The Australian dollar dropped to its lowest level in four years early this morning, following a surge in the US dollar overnight.
The Greenback soared after the Republican Party won the US midterm elections, owing to the conservative party’s pro-business policies, which drove the Aussie dollar down by nearly 2 cents. Adding to the drop was a new five-year low for the price of iron ore.
The drop to US85.65 cents is the sharpest fall since July 2010.
When the dollar hit a six month low in September, economists argued the fall would have little impact on Australian SMEs.
But what does the latest nosedive mean for small business?
It’s good news for the Australian economy, according to HSBC chief economist Paul Bloxham.
“The Australian dollar has been overvalued for some time and the fall should provide support for the ongoing rebalancing act the Australian economy is taking on, transitioning from mining sector to non-mining sector,” Bloxham told SmartCompany.
Bloxham says the lower dollar should support and encourage domestic spending in the lead up to Christmas, which will be particularly good news for small business retailers competing against imported goods.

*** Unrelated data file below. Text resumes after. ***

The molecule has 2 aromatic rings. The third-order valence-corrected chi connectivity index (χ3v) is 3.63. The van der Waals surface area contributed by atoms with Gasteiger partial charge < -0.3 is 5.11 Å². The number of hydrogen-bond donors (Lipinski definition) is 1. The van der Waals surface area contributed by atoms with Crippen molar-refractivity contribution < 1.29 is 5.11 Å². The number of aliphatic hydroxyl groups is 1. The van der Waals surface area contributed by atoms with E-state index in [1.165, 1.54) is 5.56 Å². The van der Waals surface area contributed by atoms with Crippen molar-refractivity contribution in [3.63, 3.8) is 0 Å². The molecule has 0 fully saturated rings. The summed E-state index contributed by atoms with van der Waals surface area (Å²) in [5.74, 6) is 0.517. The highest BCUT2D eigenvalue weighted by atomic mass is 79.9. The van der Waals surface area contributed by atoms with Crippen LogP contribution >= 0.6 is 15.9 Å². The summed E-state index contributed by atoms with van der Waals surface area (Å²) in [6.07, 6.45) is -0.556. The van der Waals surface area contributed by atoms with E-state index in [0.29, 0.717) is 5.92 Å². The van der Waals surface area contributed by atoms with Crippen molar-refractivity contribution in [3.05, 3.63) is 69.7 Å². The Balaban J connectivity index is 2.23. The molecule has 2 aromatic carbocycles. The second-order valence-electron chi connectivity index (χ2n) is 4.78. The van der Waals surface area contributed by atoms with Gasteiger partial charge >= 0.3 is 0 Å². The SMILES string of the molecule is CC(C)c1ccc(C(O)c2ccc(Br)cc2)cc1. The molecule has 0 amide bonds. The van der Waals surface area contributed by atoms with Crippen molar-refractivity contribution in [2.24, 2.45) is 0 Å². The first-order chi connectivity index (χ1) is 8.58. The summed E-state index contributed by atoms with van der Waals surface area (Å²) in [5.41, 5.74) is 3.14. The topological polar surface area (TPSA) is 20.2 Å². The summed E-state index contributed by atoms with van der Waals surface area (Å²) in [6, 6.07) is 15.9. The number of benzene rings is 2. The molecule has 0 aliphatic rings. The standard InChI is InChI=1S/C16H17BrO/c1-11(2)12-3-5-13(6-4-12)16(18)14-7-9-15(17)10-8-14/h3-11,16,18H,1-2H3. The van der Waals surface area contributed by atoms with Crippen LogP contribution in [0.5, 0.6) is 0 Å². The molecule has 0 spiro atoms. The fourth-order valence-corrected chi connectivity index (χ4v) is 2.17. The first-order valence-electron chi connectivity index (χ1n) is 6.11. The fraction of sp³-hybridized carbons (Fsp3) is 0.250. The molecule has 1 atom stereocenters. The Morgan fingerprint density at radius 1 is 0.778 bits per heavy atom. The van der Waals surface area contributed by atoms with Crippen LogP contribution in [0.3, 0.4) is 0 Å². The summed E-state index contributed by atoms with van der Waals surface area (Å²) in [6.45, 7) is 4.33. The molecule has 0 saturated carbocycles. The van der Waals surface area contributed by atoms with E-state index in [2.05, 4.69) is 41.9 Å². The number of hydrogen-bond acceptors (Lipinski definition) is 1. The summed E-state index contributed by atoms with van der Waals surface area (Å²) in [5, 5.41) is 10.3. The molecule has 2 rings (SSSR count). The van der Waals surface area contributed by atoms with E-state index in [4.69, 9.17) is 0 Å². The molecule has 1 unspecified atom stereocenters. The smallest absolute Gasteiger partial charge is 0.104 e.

He says small business exporters will also enjoy an increased competitive edge from the lower exchange rate.
He says the ongoing low interest rates, confirmed to be on hold for another month by the Reserve Bank of Australia yesterday, are having the desired effect.
“Clearly low interest rates are doing what they are supposed to be doing – lifting house prices and the construction sector, and in some cases supporting retail.”
Australian Bureau of Statistics figures released on Tuesday show Aussie shoppers spent $23.6 billion in September, a 1.2% rise from August.
“Low interest rates obviously give people more cash flow to be able to spend, not just on property but on durable household goods,” says Bloxham.
The Australian dollar was at US86 cents at the time of publication.